Trustees donate $20 million for Guggenheim restoration



NEW YORK, June 10, 2004. Thomas Krens, Director of the Solomon R. Guggenheim Foundation, announced today that gifts totaling $20 million have been made by its trustees for a capital project to restore and renovate the Solomon R. Guggenheim Museum.

Much of the interior of the Frank Lloyd Wright museum was restored in 1992. The exterior of the building, which opened in 1959, now needs restoration. Since built, the exterior has been plagued by cracks, compromising its aesthetic qualities and risking corrosion within its steel reinforcements. This restoration will include the facade and exterior sidewalk; the main rotunda terrazzo floor; and the climate control and security systems. The restoration is expected to take two years, during which time the building will remain open.

The restoration was initiated in 2003, when Chairman Peter B. Lewis pledged to match trustee gifts 3 to 1 for this purpose. "I have always considered this building to be the most important piece of art in our collection," said Mr. Lewis. A trustee since 1993, Mr. Lewis has been Chairman of the Foundation since 1998.

"We are extremely grateful to Peter and our trustees for enabling this critical restoration to proceed," said Mr. Krens. "Peter's commitment to the preservation of this architectural treasure is but another example of his deeply felt commitment to the Guggenheim. His history of support has inspired generosity over the past years by many others, for which we are most grateful."

The following trustees gave a total of $5 million toward the restoration: William Mack, Mark R. Walter, Howard Lutnick, Peter Lawson-Johnston II, Stephen M. Ross, John. S. Wadsworth, Jr., David H. Koch, Denise Saul, Jennifer Stockman, and Mortimer D. A. Sackler, Jr.

The museum has engaged Swanke Hayden Connell Architects, a New York firm best known for its restoration of the Statue of Liberty, to conduct a feasibility study to assess current conditions and prepare a master restoration plan. As part of the larger capital initiative, the Foundation will consider other issues related to the building, such as creating public access to the rotunda roof, with its breathtaking views of Central Park; converting offices on the 9th floor of the Gwathmey Siegel tower annex into a restaurant; and reinforcing the sculpture terrace and Frank Gehry-designed canopy on the fifth floor of the museum's tower. All work will be done in accordance with historic preservation standards after presentation to Community Board 8 and approval by the City's Landmark Preservation Commission and other appropriate agencies. In addition, the foundation will launch a public campaign to increase the endowment for building maintenance, thus providing for the Guggenheim’s long-term financial needs in this area.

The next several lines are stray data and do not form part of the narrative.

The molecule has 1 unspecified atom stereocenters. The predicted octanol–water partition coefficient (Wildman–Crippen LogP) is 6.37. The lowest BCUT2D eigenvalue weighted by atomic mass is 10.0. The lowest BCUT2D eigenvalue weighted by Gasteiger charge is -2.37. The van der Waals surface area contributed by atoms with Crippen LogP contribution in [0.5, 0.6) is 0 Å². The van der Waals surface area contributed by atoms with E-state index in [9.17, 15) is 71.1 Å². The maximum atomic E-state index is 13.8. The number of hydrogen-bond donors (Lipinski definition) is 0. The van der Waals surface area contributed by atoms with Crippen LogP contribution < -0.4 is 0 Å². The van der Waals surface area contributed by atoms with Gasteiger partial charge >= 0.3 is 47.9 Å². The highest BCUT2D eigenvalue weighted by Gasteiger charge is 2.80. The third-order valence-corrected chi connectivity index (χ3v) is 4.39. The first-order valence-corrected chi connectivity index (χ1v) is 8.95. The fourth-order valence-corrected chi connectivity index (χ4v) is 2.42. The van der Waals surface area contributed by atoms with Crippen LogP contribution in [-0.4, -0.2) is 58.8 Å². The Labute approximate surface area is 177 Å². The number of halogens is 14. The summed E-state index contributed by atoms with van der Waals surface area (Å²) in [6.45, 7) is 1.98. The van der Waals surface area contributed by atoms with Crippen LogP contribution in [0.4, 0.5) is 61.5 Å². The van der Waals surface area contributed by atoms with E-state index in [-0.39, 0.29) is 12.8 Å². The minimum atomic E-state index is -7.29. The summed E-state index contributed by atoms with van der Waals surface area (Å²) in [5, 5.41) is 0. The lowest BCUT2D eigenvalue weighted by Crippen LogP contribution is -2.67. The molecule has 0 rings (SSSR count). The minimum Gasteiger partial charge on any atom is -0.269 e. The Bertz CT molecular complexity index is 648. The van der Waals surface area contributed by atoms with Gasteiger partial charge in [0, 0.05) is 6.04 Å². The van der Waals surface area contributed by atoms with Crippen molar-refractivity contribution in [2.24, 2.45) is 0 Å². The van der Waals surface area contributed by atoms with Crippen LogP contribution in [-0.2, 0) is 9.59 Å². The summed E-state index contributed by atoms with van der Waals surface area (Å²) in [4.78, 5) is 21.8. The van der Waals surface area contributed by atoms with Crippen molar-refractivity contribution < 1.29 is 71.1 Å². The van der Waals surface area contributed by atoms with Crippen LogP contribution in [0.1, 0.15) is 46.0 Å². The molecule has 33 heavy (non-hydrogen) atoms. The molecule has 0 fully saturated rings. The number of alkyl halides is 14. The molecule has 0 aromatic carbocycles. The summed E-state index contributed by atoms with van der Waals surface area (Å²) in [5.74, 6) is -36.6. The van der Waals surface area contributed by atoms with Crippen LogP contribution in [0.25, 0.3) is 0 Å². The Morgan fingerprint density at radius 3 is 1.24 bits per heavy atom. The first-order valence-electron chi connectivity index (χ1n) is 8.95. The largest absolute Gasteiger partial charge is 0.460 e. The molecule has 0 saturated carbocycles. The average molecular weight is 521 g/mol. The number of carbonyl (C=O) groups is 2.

Wright, America's preeminent architect, designed the building—his only major commission in New York—from 1943 through 1956. Built under the direction of George N. Cohen from 1956 through 1959 at an estimated cost of $2–3 million, the Guggenheim was, when it opened, as much a marvel of construction as it was of design. The floor slab of the ramp was formed in poured reinforced concrete; the outer wall was made by spraying layers of Gunite (a mixture of sand and cement) from within the building, through steel reinforcement, against plywood forms. The outer surfaces were later painted with an ivory-colored vinyl plastic skin. When the building opened in October 1959, six month's after Wright's death, it created a sensation; more than 16,000 people visited it on the first Sunday after it opened its doors. In the intervening years, it has been acclaimed by architects and critics around the world as one of the greatest buildings of the 20th century.

On August 14, 1990, the New York City Landmarks Preservation Commission designated the museum as a landmark. It was the youngest building in the history of the city to be honored with such a designation.

June 10, 2004

Anthony Calnek
Telephone: 212-423-3807

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